Search Depth


Search depth is a metric value that is collected by Google Analytics Site Search reports. Search depth includes the number of subpages that are viewed by a user after a search query. It is thus a metric, which provides information about the use of the internal search of a website and indicates optimization potentials in the information architecture. Any term entered in the search field can be viewed as user interest. When users find what they’re looking for, they reach their destination and the website’s joy of use is accordingly high. If this is not the case, the data from the site search reports can be used for optimization to provide users with content and products that interest them.

Calculation of search depth[edit]

The search depth value is the average number of pages that are viewed after a search query. It is calculated as follows:[1]

search depth = The sum of the search depths of all search queries / (search transitions + 1)

If a user enters three different search queries in three different sessions and then looks at two results pages after each search query, the results pages are first added. The next step is to add the sessions in which a search query took place. Finally, the first sum of all result pages is divided by the sum of the sessions, since search transitions are defined as individual searches in a session.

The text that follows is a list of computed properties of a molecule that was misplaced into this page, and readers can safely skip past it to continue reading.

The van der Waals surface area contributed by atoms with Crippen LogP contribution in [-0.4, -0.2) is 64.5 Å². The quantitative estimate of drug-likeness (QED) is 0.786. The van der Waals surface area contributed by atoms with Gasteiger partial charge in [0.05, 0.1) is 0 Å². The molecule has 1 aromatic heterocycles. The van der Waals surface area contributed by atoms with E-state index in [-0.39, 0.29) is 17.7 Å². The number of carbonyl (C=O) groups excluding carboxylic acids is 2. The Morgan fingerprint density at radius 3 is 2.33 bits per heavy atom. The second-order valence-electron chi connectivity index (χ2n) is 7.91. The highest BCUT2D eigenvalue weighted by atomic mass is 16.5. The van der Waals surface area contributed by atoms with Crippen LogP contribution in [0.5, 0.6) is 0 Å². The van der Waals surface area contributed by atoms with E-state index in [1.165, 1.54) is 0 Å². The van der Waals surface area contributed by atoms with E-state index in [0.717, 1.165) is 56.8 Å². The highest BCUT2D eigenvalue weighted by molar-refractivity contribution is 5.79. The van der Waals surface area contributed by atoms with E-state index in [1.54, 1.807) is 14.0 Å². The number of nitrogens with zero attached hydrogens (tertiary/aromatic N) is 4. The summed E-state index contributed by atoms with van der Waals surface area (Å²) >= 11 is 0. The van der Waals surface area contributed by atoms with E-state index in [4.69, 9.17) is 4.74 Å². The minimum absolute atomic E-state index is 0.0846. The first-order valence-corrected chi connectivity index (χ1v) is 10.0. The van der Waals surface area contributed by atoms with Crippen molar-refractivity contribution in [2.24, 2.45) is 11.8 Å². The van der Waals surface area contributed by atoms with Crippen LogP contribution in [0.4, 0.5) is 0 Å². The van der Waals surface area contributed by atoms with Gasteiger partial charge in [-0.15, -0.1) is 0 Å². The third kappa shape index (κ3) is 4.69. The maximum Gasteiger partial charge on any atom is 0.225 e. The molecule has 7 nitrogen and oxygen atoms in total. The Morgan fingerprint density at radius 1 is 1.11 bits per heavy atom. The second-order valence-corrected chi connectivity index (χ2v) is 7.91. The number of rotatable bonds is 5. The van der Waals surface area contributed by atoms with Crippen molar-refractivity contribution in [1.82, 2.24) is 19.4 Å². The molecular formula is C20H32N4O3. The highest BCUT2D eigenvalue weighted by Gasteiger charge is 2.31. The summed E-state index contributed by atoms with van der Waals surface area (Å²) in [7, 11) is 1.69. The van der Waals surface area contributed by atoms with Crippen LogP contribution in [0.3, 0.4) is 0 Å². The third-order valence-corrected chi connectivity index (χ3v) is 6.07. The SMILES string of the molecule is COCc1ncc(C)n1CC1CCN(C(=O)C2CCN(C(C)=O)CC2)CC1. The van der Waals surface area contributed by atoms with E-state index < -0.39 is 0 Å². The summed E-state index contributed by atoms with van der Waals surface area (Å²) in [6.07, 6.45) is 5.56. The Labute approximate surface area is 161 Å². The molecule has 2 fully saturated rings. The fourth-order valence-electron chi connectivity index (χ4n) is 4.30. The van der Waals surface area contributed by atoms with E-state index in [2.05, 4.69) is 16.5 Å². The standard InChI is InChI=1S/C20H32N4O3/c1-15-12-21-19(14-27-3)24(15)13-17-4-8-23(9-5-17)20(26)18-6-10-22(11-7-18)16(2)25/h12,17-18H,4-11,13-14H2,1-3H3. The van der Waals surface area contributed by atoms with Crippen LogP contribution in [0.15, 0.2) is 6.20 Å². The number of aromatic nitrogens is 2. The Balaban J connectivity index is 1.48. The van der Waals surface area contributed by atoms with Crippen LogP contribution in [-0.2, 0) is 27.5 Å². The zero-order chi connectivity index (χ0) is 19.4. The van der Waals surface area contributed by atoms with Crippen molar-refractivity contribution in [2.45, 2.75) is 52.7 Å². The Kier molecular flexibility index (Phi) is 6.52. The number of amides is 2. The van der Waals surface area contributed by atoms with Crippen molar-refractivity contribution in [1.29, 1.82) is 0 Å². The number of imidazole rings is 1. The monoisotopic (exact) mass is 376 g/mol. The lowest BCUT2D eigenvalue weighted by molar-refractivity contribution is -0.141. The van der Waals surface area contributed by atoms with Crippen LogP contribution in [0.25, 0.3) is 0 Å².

An example:

(2 [product] + 2 [product] + 2 [product]) / (1 [session 1] + 1 [session 2] + 1 [session 3]) = 2.0

The site search reports can, of course, refer to other collected metrics. For example, the number of all searches, sessions, or the number of pages viewed. The lower the depth of the search, the more likely it is that the user has found what they were looking for.

How it works[edit]

If a user enters a term into the internal search for a website, this entry is recorded by site search tracking, which must be set up beforehand.[2] Google distinguishes certain dimensions in order to separate the phases of a search.

  • Search page: This is the subpage on which a search is performed.
  • Search results page: This is the page that displays the results after a search.
  • Call up of the result page: If the user clicks one of the results, this click is counted as a call to the result page.